Rheingold: the German Wine Renaissance by Owen Bird

by Stevie on August 31, 2010

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In Rheingold – The German Wine Renaissance, Owen Bird enthusiastically advocates for German Riesling while simultaneously criticizing the industry’s ability to successfully market it as the preeminent white on the international stage.

I want to appreciate Riesling but I'm not sure how...

In this age of red wine consumption, has German Riesling become a fashion casualty? Bird, at one of his funniest moments, writes, “Fashion is fickle but, as anyone who has ever bought a Hawaiian shirt knows, some boomerangs just don’t come back.” That’s not to say that he thinks that German Riesling is like a Hawaiian shirt: quite the opposite. Paradoxically, our contemporary red obsession might actually be in Riesling’s favor, as that’s the most complex of whites. Rather he points to ineffective marketing, a confused and confusing classification system, failure of producers to export fine examples of Riesling abroad, unappealing and often incomprehensible bottle labeling, not capitalizing on terroir, and the German desire for egalitarianism as many of the culprits in the under appreciation of this finest of whites.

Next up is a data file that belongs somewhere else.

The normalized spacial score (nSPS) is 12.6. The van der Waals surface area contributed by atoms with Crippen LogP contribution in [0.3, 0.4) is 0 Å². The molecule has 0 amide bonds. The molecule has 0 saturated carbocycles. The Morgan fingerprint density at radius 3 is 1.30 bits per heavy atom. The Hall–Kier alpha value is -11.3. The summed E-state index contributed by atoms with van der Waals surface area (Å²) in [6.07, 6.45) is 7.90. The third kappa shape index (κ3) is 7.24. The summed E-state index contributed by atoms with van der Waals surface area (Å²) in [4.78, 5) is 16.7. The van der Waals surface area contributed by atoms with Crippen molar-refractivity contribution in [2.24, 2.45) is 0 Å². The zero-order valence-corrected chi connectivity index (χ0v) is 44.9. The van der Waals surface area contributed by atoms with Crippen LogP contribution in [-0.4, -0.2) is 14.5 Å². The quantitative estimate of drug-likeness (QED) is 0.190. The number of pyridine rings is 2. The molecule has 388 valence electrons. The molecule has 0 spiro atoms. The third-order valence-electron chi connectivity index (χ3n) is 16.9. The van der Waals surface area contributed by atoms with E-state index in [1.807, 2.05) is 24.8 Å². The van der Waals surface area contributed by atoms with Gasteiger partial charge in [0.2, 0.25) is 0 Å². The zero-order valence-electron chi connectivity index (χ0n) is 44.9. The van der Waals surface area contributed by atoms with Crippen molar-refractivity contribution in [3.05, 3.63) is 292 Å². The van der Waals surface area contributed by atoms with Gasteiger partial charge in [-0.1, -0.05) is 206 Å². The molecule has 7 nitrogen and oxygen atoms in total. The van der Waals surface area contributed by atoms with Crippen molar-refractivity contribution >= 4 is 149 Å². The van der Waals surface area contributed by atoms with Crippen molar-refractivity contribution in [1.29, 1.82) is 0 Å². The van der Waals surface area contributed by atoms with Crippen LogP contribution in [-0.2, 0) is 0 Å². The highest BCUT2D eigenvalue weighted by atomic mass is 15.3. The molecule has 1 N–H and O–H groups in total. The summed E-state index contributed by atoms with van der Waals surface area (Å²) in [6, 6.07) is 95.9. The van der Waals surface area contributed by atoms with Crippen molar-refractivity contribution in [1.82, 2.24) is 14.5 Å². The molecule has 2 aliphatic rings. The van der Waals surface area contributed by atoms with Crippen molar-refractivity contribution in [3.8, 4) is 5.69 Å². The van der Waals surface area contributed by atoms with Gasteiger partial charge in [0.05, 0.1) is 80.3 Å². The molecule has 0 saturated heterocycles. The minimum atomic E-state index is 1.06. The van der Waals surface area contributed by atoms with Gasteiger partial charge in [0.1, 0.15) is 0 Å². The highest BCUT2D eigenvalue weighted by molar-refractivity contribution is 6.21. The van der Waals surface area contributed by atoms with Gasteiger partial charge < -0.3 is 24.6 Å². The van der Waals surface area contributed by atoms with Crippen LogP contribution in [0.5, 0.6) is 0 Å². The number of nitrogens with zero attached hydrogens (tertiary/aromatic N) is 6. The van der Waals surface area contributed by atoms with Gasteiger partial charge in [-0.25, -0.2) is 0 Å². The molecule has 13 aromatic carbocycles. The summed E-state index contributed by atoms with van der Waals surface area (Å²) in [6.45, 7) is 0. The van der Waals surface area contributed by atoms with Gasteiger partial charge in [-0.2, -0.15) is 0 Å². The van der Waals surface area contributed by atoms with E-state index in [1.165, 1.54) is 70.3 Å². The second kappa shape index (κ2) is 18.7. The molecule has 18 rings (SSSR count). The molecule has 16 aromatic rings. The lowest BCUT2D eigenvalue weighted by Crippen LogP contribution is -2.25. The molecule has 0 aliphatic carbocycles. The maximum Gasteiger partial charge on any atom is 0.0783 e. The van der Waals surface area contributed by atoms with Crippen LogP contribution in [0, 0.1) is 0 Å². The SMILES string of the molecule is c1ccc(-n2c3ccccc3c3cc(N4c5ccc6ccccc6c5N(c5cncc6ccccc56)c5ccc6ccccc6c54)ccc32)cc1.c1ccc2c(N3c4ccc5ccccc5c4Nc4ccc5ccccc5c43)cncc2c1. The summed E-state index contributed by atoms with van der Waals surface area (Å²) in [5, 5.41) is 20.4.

The classification system still puzzles me, though I’ve read this book with rapt attention. Bird offers a basic course of “German for beginners” which already has helped me decipher some baffling Riesling labels at my local wine shop. Kabinett is like a cabinet or a special place to store fine wine if you don’t have a cellar. Lese means “harvest;” spat– is “late;” aus– is “out;” –beeren, “berry;” trocken, “dry;” and Eiswein, which is fairly obvious if you just pronounce the German while thinking English, comes from grapes literally frozen on the vine. So putting it all together, the tongue-twister, Trockenbeerenasulese means “dry berry out of harvest.” Wow, I’m reading German, Mom! Though what that incredible word has to do with the drink in my glass remains a mystery.